Every morning when I come to work, I never take for granted how beautiful this campus is. The Skirball is home to hundreds of gorgeous trees, and I am proud to oversee a crew of expert landscapers from Four Seasons Landscape Services who keep them healthy. In honor of the Jewish holiday of Tu B’Shevat, the Jewish “New Year” for trees, I’m happy to share a few little fun facts about our lovable family of Skirball trees.

Number of Trees on Campus: 270

Number of Species: 40—Just to name a few, the campus grows California pines, London sycamores, Italian cypresses, magnolia trees, Japanese maples, gingko bilobas, jacarandas, plum trees, and cherry trees.

Unofficial Skirball Mascot: Before we broke ground on constructing Herscher Hall and the Guerin Pavilion, construction crews identified the circular driveway outside the north garage as the best place to position a crane. But in order to install it, we had to remove one olive tree that was planted there. I knew I didn’t want any harm to come to this magnificent tree, so we had a crane lift it, box it, and carefully move it to higher ground. From its new hillside spot perched over the construction site, it became our mascot for the duration of the long and involved building process. The crew and I lovingly named him Charlie. Years later, when the new facility was nearing completion, we moved Charlie back to his original spot near the north entrance, where he is thriving. I have a soft spot for Charlie and always say hello to him!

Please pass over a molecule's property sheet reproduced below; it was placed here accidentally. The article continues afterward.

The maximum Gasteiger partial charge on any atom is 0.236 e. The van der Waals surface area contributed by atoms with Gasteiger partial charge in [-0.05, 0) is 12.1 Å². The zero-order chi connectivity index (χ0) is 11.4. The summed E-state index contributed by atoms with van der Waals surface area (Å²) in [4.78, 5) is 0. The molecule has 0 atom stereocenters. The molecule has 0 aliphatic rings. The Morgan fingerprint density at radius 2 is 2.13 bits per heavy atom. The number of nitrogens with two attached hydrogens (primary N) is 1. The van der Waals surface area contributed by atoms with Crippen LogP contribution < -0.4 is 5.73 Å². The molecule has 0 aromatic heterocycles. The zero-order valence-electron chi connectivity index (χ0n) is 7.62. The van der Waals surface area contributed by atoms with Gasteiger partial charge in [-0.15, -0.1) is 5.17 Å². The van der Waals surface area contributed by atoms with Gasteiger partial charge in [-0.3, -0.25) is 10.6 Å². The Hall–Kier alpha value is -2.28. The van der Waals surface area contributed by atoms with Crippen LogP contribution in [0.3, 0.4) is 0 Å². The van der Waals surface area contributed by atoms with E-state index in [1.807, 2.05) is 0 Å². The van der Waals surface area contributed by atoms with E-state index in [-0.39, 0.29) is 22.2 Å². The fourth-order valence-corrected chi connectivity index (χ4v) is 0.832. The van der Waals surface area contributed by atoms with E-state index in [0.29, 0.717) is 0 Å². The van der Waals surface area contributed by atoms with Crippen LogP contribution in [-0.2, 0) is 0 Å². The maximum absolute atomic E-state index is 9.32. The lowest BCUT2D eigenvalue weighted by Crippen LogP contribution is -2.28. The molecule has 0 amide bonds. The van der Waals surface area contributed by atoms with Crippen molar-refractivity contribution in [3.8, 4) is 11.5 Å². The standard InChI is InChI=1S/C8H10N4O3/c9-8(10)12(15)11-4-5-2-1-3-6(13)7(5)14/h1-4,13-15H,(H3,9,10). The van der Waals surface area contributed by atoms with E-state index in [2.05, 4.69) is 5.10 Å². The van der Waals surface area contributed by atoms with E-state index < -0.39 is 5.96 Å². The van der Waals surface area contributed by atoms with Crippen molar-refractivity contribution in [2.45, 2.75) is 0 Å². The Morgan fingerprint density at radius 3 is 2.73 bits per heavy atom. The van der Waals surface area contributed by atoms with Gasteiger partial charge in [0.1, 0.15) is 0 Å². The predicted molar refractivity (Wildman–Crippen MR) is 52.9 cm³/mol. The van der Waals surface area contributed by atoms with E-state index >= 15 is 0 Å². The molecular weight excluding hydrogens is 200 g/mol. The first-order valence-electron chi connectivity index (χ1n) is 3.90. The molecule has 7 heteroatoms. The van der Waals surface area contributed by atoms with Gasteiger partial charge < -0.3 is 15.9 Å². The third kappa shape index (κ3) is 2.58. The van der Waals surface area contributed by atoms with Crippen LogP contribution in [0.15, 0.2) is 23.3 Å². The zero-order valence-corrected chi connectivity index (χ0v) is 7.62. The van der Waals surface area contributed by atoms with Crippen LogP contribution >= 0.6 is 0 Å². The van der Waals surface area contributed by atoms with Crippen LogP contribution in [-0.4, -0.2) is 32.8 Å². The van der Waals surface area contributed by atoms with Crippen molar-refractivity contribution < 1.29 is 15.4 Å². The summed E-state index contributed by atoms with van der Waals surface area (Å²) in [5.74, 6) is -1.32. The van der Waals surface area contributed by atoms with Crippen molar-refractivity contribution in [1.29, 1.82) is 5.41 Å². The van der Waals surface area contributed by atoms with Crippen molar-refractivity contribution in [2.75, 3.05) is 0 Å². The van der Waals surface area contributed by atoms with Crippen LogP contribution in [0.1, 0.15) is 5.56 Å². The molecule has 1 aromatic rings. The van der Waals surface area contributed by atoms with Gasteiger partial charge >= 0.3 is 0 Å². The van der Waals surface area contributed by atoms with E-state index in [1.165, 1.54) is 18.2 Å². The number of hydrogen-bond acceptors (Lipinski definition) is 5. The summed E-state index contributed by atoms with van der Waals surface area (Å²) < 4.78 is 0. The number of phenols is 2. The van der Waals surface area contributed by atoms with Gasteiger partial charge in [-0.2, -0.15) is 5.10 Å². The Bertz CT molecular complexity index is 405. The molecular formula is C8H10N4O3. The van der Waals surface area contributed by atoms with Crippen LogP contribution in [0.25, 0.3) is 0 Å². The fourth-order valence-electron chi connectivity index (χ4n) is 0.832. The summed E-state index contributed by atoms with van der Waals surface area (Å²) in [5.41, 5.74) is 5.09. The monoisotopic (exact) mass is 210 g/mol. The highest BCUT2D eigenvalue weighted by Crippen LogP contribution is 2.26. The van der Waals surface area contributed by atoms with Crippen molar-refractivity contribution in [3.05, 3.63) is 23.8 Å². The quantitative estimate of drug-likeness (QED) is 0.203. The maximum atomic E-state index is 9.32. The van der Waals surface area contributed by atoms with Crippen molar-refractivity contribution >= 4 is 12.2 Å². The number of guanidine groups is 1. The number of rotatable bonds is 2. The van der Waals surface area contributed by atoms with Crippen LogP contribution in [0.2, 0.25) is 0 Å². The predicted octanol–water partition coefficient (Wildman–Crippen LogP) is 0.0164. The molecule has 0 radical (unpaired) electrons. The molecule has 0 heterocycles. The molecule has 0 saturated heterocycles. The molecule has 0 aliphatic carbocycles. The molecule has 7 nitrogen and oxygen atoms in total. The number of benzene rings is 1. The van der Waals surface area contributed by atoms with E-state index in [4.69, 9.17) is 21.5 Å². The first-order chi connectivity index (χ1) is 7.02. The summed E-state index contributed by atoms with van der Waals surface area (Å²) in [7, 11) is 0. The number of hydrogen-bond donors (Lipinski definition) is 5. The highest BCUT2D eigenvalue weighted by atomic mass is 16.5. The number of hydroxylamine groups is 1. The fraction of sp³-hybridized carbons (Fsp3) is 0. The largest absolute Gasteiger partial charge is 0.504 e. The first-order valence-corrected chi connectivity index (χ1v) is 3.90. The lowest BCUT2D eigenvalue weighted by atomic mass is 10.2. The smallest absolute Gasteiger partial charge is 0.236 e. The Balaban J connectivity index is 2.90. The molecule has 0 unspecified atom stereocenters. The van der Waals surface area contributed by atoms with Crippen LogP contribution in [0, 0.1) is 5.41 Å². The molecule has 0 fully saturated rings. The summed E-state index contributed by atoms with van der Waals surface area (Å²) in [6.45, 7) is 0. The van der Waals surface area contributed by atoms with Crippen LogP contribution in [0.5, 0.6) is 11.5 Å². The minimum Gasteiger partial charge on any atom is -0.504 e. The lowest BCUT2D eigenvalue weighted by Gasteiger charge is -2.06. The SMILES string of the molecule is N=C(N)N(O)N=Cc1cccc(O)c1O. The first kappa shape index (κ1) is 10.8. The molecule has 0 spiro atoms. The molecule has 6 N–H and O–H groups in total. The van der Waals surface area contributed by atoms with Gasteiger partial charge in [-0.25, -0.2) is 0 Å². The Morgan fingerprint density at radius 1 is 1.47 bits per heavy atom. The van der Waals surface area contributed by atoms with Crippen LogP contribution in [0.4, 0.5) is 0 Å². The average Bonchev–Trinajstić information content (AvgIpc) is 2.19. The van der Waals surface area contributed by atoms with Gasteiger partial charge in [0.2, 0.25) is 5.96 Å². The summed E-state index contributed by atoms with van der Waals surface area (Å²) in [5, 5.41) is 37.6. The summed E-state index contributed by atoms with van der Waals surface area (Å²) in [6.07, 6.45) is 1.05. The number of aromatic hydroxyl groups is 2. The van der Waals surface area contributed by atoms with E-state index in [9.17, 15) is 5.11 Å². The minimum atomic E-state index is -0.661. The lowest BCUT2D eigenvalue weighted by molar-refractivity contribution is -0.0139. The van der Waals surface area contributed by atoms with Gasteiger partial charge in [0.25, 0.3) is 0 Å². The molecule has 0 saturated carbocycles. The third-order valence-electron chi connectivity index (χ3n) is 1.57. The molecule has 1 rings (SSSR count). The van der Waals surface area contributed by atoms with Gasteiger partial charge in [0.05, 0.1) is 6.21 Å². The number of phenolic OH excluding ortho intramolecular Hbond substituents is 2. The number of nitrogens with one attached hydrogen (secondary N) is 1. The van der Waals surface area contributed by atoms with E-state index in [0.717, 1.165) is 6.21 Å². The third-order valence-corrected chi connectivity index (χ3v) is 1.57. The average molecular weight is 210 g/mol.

On the left, the orange arrow points to Charlie in his special spot during construction.  On the right, Charlie is the center of a group of olive trees that greet our visitors  at the north entrance to the Skirball. Click on the image for an expanded view.